In the Philippines, a Flourishing Ecosystem for Political Lies
CAVITE, Philippines — Arnel Agravante, a YouTuber in the Philippines, told his followers last October that he knew how Ferdinand Marcos Jr., the presidential front-runner and his candidate of choice, had become wealthy.
The story, he said, was simple: Mr. Marcos’s dictator father, Ferdinand Marcos Sr., did not steal money from the government, as has been widely reported. Rather, he was given tons of gold by a secretive royal family in the Philippines. “That’s what they call ‘ill-gotten wealth,’” Mr. Agravante said, ridiculing Mr. Marcos’s critics.
The gold story has been debunked by multiple fact checkers as well as by Mr. Marcos himself, but that has not stopped Mr. Agravante from repeating it. The way he sees it, he is part of the “alternative media” countering a mainstream press “spreading stupid and wrong information about our history” before next week’s election.
“The Philippines is paying the price for not having regulatory oversight and not making sure that the general population has a necessary cognitive resilience against these kinds of brazen and blatant lies,” said Richard Heydarian, a political analyst at the Polytechnic University of the Philippines.
Much of the disinformation is being peddled on Facebook, TikTok and YouTube. The violent Marcos era is being recast as a period of strong economic growth and infrastructure projects. Leni Robredo, the country’s vice president and Mr. Marcos’s chief rival, is being painted as a communist who has accomplished nothing in office.
In one video, Jovalyn Alcantara, known to her 24,000 TikTok followers as Mami Peng, falsely claims that the Philippines’ debt doubled to $50 billion under Corazon Aquino, who became president after the fall of the Marcos dictatorship.
“So what if it’s incorrect?” she said when a New York Times reporter pointed out that she was wrong. Her video has been viewed more than 27,000 times.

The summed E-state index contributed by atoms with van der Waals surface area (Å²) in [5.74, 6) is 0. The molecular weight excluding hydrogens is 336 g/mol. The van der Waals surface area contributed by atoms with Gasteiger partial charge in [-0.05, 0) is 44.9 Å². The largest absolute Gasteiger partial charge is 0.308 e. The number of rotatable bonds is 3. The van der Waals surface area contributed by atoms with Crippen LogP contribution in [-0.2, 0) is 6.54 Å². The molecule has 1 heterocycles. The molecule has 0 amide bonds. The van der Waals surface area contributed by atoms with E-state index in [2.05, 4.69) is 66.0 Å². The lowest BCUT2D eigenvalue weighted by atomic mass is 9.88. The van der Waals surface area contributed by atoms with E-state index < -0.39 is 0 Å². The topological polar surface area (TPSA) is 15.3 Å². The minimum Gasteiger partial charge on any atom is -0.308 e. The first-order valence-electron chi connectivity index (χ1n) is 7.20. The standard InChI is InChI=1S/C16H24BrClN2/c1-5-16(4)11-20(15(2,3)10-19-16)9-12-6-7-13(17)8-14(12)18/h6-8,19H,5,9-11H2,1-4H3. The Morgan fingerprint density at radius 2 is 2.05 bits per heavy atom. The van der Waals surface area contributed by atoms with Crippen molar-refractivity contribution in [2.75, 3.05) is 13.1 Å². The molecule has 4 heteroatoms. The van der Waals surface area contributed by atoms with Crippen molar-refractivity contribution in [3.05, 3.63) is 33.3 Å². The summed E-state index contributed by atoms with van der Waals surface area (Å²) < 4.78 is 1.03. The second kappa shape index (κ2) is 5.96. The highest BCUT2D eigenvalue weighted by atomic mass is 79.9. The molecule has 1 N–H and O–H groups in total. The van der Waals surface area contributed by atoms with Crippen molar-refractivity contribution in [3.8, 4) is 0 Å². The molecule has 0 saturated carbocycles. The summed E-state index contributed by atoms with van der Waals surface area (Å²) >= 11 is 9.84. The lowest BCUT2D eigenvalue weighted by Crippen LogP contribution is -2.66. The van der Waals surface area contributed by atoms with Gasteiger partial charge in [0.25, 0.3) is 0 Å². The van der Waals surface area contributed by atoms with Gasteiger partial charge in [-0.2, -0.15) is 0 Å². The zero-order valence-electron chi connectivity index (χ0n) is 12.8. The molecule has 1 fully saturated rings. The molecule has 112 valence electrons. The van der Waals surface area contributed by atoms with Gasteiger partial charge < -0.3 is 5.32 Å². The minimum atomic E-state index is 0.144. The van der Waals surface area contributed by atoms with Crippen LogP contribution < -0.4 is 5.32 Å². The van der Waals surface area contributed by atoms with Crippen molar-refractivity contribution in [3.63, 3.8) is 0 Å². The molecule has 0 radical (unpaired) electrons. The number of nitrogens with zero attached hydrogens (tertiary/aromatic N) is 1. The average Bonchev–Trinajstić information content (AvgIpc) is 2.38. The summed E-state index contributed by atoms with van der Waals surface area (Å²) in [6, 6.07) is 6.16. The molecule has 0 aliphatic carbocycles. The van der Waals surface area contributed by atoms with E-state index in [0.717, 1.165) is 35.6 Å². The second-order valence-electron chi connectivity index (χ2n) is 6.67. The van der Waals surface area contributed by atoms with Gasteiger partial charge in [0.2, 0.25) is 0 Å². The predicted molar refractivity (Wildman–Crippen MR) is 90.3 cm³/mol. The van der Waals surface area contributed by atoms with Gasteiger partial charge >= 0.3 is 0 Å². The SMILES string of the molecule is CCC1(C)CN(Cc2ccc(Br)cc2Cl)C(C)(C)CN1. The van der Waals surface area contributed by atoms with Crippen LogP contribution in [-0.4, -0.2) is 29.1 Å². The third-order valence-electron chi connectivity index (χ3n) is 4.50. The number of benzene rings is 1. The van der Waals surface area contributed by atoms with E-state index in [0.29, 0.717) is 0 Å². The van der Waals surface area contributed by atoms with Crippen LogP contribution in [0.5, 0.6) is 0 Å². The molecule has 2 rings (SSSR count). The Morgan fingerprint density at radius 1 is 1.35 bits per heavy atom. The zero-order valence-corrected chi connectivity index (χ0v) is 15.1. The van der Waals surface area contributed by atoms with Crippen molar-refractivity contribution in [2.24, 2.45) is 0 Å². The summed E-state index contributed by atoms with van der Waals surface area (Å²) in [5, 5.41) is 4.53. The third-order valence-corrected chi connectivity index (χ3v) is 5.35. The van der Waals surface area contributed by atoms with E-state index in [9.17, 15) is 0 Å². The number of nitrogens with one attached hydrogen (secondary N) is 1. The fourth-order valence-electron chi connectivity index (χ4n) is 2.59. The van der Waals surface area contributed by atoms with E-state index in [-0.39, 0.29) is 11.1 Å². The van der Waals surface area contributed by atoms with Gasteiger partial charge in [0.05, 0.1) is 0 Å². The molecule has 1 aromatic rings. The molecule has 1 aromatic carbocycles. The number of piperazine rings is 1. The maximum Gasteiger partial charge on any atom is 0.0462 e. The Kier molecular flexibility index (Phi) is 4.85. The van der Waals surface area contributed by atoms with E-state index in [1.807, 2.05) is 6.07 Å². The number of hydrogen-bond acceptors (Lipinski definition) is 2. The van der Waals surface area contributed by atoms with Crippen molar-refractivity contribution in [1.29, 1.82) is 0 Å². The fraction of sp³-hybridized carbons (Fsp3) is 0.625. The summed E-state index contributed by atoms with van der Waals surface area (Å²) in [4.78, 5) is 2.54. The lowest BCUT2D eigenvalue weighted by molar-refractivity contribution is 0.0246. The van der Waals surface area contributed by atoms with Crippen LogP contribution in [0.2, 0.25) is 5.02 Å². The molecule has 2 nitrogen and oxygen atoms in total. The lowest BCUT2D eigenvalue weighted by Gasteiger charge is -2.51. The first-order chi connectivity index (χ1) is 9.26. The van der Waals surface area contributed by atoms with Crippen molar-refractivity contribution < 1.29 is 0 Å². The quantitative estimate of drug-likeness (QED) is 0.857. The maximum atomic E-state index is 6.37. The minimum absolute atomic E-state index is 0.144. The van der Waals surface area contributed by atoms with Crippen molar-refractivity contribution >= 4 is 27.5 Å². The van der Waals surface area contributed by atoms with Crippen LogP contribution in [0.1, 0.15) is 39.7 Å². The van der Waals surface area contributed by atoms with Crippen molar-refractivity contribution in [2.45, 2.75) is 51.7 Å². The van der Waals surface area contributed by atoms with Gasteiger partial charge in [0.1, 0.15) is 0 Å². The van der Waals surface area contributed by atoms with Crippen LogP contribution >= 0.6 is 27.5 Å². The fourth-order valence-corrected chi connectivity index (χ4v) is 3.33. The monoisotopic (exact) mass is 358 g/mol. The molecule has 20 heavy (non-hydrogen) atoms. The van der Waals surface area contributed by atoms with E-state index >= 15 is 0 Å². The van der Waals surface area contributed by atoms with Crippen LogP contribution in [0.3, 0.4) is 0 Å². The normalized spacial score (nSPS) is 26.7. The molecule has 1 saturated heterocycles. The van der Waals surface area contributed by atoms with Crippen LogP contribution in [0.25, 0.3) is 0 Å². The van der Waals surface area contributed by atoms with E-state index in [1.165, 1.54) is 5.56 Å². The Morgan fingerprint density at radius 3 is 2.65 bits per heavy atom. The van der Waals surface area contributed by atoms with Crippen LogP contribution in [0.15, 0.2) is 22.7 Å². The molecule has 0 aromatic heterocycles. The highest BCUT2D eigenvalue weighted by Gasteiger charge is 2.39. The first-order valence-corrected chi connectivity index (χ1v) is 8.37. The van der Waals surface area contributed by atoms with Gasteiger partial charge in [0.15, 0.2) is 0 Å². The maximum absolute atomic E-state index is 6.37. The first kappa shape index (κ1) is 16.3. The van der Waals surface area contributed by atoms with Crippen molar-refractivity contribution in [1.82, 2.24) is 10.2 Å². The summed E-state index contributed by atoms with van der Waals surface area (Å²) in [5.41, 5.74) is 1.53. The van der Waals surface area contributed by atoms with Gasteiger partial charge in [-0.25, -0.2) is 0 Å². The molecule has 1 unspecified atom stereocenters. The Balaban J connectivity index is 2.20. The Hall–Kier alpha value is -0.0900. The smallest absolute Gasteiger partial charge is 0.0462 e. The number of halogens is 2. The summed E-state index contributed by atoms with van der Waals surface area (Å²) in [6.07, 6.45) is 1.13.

President Rodrigo Duterte won the election in 2016 partly because his allies flooded Facebook with false news about his opponents. But Mr. Marcos’s supporters have chosen a different approach to social media: livestream video.
YouTubers livestream Mr. Marcos’s rallies while echoing the candidate’s election narrative. They spread false information about his wealth and repeat allegations that Ms. Robredo cheated to defeat him in the 2016 vice-presidential race.
Analysts predict that this army of streamers is so large and devoted that Mr. Marcos would most likely turn to it — rather than to the traditional news media — to spread his message as president.
“All candidates, all political parties engage in disinformation,” Benjamin Abalos Jr., Mr. Marcos’s campaign manager, told The Times.
The streamers say they are not paid by the Marcos camp, though they are officially accredited as “vloggers” and roam freely at his rallies. A dozen of their channels have a total of 1.6 million subscribers on YouTube and over 500,000 followers on Facebook, according to a review by The Times.
A YouTube spokesman said the company had removed more than 400,000 videos between February 2021 and January for violating hate speech, harassment and election misinformation policies. A spokeswoman for Meta, Facebook’s parent company, said an account flagged by The Times had repeatedly shared false content and had been barred from monetizing such posts.
But false claims cannot be easily fact-checked or removed during a livestream, and the growing prevalence of apps such as TikTok has made it harder to weed out bad actors.